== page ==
Canadian Olympic broadcaster CBC have had a horror 24 hours with their coverage of the 2016 Rio Olympics.

Two of the biggest commentary blunders of the Games have come from CBC's coverage of the swimming, as viewers were first aggrieved and then amused by the broadcasting bungles.

Yesterday, CBC commentator Byron MacDonald was first to mis-step, being forced to apologise for saying 14-year-old Chinese swimmer Ai Yanhan "died like a pig" live on air.

Apparently unaware that he was being broadcast to the world, MacDonald uttered the objectionable phrasing in the women's 4x200m freestyle relay final.


"The little 14-year-old from China dropped the ball, baby," he said. "Too excited, went out like stink, died like a pig."

He later apologised for the blunder.

"I would like to take a moment to apologise for a comment that I made last night after the women's relay," he said on CBC's Olympic broadcast. "I was referring to a swimmer's performance, and not to them as a person. Needless to say, there was no disrespect intended and I'm very sorry."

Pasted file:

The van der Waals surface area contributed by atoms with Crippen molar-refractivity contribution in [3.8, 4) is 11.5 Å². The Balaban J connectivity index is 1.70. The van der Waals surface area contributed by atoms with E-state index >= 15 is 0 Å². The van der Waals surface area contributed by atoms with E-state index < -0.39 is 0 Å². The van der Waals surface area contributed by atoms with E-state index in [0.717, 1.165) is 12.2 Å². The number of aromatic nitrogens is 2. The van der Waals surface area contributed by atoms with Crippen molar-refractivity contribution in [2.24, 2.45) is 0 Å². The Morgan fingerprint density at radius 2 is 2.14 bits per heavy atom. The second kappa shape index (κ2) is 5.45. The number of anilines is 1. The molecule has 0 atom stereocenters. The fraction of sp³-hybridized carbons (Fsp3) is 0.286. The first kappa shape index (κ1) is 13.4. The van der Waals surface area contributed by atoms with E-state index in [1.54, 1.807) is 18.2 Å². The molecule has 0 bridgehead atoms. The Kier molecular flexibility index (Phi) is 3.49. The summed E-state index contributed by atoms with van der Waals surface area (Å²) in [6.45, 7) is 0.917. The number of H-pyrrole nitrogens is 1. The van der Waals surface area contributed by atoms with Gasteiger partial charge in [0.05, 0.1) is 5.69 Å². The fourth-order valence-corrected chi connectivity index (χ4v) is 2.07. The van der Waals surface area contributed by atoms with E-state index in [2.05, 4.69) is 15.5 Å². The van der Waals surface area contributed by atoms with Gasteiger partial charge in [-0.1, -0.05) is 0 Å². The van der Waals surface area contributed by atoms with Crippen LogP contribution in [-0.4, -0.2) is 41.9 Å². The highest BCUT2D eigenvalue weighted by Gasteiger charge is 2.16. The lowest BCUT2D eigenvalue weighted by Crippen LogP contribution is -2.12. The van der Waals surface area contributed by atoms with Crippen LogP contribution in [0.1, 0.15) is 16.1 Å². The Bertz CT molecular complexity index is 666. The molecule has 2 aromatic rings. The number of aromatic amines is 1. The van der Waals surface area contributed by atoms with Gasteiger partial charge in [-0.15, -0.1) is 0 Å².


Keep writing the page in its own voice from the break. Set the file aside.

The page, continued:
As soon as that controversy had died down, today fellow CBC commentator Elliotte Friedman unleashed an awful on-air clanger, suffering a case of mistaken identity at the worst possible time.

With Michael Phelps steadily pulling clear of American rival Ryan Lochte in the 200m individual medley final, CBC commentator Elliotte Friedman called the race as though the latter had instead stormed in front.

Canadian viewers were left thinking Lochte had finally beaten Phelps and, instead of claiming his record 22nd Olympic gold medal, Phelps had missed the podium entirely.

Once Phelps had removed his swimming cap and the mistake became clear, Friedman confessed he had confused his lanes.

While the swimming is coming to an end, CBC will be hoping for the remainder of their Olympic coverage to progress blunder-free.